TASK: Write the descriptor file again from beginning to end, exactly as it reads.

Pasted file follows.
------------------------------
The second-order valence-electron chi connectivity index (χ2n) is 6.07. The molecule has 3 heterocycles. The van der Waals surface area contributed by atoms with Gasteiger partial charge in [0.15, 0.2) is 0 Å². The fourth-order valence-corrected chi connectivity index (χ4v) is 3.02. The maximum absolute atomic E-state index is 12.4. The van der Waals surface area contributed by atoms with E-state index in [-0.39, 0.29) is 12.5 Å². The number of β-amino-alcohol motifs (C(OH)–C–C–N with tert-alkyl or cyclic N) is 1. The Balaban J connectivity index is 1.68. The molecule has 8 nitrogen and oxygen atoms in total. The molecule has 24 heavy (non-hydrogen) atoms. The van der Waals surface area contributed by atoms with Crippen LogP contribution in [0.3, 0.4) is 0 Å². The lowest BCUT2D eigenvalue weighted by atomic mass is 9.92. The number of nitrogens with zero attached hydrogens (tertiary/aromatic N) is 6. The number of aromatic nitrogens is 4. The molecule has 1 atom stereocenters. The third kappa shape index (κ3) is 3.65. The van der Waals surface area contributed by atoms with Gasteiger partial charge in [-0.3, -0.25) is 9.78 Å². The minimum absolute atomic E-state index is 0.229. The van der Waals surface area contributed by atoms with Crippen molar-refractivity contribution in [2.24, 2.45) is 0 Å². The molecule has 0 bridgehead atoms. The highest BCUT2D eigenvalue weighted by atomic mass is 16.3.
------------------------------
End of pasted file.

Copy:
The second-order valence-electron chi connectivity index (χ2n) is 6.07. The molecule has 3 heterocycles. The van der Waals surface area contributed by atoms with Gasteiger partial charge in [0.15, 0.2) is 0 Å². The fourth-order valence-corrected chi connectivity index (χ4v) is 3.02. The maximum absolute atomic E-state index is 12.4. The van der Waals surface area contributed by atoms with E-state index in [-0.39, 0.29) is 12.5 Å². The number of β-amino-alcohol motifs (C(OH)–C–C–N with tert-alkyl or cyclic N) is 1. The Balaban J connectivity index is 1.68. The molecule has 8 nitrogen and oxygen atoms in total. The molecule has 24 heavy (non-hydrogen) atoms. The van der Waals surface area contributed by atoms with Crippen LogP contribution in [0.3, 0.4) is 0 Å². The lowest BCUT2D eigenvalue weighted by atomic mass is 9.92. The number of nitrogens with zero attached hydrogens (tertiary/aromatic N) is 6. The number of aromatic nitrogens is 4. The molecule has 1 atom stereocenters. The third kappa shape index (κ3) is 3.65. The van der Waals surface area contributed by atoms with Gasteiger partial charge in [-0.3, -0.25) is 9.78 Å². The minimum absolute atomic E-state index is 0.229. The van der Waals surface area contributed by atoms with Crippen molar-refractivity contribution in [2.24, 2.45) is 0 Å². The molecule has 0 bridgehead atoms. The highest BCUT2D eigenvalue weighted by atomic mass is 16.3.